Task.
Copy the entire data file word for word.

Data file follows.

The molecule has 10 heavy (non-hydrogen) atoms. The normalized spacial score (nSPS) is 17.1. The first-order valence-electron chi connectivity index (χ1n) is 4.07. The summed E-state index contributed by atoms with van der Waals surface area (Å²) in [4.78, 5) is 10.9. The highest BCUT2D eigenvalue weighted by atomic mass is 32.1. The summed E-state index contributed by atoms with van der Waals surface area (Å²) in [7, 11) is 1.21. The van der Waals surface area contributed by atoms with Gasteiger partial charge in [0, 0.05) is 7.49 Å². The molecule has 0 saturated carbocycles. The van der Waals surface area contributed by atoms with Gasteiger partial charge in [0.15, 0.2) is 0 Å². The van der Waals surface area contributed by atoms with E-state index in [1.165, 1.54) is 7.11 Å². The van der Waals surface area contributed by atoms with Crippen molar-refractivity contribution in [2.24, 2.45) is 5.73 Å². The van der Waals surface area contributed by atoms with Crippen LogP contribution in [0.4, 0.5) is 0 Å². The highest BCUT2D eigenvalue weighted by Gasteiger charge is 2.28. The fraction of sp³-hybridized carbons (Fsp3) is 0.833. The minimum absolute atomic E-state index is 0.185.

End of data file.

The molecule has 10 heavy (non-hydrogen) atoms. The normalized spacial score (nSPS) is 17.1. The first-order valence-electron chi connectivity index (χ1n) is 4.07. The summed E-state index contributed by atoms with van der Waals surface area (Å²) in [4.78, 5) is 10.9. The highest BCUT2D eigenvalue weighted by atomic mass is 32.1. The summed E-state index contributed by atoms with van der Waals surface area (Å²) in [7, 11) is 1.21. The van der Waals surface area contributed by atoms with Gasteiger partial charge in [0, 0.05) is 7.49 Å². The molecule has 0 saturated carbocycles. The van der Waals surface area contributed by atoms with Gasteiger partial charge in [0.15, 0.2) is 0 Å². The van der Waals surface area contributed by atoms with E-state index in [1.165, 1.54) is 7.11 Å². The van der Waals surface area contributed by atoms with Crippen molar-refractivity contribution in [2.24, 2.45) is 5.73 Å². The van der Waals surface area contributed by atoms with Crippen LogP contribution in [0.4, 0.5) is 0 Å². The highest BCUT2D eigenvalue weighted by Gasteiger charge is 2.28. The fraction of sp³-hybridized carbons (Fsp3) is 0.833. The minimum absolute atomic E-state index is 0.185.